RATIONALE FOR THE DEVELOPMENT OF "PERFORMANCE COST" NOISE CRITERIA
A review of the literature shows that the more obstrusive the nose and the more demanding the task, the greater is the likelihood of adverse effects of noise on task performance. A study was conducted which varied three levels of task speed or work pace (30, 40, and 50 signals/min) on a paced, serial repetitive task requiring complete and sustained attention under two conditions of aperiodic broadband noise, quiet (50 dB(A) and noise (100 dB(A)). One-hour work periods were broken down for analysis into four 15-minute time blocks. The experimental hypotheses were confirmed. Namely, (1) noise adversely affected performance on a paced, serial repetitive task; (2) the faster the work pace, the poorer was performance; (3) noise more adversely affected performance at fast work paces than at slower work paces; and (4) performance in noise at fast work paces deteriorated disproportionately with time at work. The practical, as well as the theoretical, implications of the research are discussed. A rationale for the development of "performance cost" noise criteria is offered.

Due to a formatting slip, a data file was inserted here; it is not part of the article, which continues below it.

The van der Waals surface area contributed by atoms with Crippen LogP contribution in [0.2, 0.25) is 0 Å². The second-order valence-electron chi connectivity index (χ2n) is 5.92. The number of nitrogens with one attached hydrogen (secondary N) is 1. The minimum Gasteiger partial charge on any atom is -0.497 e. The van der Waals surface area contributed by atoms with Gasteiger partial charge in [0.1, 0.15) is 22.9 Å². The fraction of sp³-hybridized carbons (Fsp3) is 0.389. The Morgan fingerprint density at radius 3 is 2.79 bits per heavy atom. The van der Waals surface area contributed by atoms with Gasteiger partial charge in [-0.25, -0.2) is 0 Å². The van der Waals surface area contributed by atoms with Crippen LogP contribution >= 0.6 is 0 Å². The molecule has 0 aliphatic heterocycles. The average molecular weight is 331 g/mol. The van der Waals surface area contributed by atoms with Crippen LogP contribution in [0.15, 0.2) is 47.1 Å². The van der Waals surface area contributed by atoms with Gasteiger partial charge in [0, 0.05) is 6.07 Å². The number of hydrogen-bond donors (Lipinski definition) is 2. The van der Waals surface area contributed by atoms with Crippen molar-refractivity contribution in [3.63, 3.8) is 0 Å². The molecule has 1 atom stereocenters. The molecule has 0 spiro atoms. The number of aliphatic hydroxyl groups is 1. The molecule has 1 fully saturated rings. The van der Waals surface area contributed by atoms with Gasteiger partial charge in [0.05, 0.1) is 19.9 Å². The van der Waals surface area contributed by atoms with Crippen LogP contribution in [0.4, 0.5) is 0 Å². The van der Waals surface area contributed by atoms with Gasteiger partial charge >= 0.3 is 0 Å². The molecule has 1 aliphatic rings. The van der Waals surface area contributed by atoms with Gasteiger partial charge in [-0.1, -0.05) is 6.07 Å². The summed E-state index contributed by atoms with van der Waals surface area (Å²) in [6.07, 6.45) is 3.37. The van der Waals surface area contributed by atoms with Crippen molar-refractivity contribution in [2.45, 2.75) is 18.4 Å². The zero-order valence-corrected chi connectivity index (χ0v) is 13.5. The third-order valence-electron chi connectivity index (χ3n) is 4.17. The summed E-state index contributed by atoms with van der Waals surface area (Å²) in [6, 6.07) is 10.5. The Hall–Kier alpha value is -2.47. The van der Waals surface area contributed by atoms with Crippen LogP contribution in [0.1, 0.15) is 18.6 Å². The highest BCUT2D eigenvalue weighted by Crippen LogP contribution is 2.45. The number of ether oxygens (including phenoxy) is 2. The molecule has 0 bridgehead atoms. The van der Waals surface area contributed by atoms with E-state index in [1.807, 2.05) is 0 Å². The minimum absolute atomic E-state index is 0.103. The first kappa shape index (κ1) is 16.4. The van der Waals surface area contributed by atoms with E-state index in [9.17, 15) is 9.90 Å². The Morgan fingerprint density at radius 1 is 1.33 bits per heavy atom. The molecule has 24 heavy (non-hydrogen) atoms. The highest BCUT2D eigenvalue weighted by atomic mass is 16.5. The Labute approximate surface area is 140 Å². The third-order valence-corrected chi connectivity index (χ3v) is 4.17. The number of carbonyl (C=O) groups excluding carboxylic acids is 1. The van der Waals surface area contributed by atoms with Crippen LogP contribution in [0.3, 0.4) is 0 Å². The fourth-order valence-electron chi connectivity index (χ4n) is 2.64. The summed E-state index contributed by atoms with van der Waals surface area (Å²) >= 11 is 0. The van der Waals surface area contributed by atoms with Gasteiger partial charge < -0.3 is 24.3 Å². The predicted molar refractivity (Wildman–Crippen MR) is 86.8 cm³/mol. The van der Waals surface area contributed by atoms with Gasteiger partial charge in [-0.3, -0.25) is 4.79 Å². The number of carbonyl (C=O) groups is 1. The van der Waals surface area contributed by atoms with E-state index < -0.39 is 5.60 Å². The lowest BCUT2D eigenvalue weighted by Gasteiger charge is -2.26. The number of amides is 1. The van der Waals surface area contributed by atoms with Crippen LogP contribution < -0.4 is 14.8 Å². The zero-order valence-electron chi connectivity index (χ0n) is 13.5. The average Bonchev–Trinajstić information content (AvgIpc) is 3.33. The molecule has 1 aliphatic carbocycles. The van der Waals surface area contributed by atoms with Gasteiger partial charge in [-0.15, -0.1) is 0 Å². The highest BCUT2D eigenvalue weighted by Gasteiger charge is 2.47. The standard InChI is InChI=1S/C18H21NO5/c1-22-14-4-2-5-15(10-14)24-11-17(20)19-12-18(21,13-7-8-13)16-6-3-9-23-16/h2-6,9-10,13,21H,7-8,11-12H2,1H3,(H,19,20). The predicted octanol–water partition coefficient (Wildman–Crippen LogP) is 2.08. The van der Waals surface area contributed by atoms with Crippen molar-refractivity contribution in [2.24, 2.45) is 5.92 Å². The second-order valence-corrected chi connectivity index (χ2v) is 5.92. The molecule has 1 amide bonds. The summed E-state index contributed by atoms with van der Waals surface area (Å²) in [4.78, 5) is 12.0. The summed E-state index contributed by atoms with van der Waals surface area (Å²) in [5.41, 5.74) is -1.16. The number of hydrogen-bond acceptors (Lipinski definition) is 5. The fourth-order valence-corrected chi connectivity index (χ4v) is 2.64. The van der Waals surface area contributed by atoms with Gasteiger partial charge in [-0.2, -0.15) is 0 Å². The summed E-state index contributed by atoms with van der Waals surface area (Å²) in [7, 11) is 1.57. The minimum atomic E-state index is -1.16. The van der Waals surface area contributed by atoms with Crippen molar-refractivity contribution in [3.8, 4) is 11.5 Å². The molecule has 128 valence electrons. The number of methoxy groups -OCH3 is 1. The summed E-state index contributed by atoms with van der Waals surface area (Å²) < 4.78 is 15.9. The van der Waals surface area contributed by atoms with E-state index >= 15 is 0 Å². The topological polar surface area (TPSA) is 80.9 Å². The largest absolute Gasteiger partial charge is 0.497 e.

- Proceedings of the Sixteenth Annual Meeting of the Human Factors Society - "Technology for Man '72", Santa Monica, October 1972.
North Carolina State University, RaleighHuman Factors Engineering
Raleigh, NC USA
- COHEN, H H
- Publication Date: 1972-10
- Features: References;
- Pagination: 3 p.
- TRT Terms: Costs; Noise; Performance tests; Reviews; Task analysis
- Uncontrolled Terms: Cost data
- Old TRIS Terms: Transmittance
- Subject Areas: Environment; Finance; Highways; Operations and Traffic Management;
- Accession Number: 00262752
- Record Type: Publication
- Source Agency: Highway Safety Research Institute
- Files: TRIS
- Created Date: Dec 13 1974 12:00AM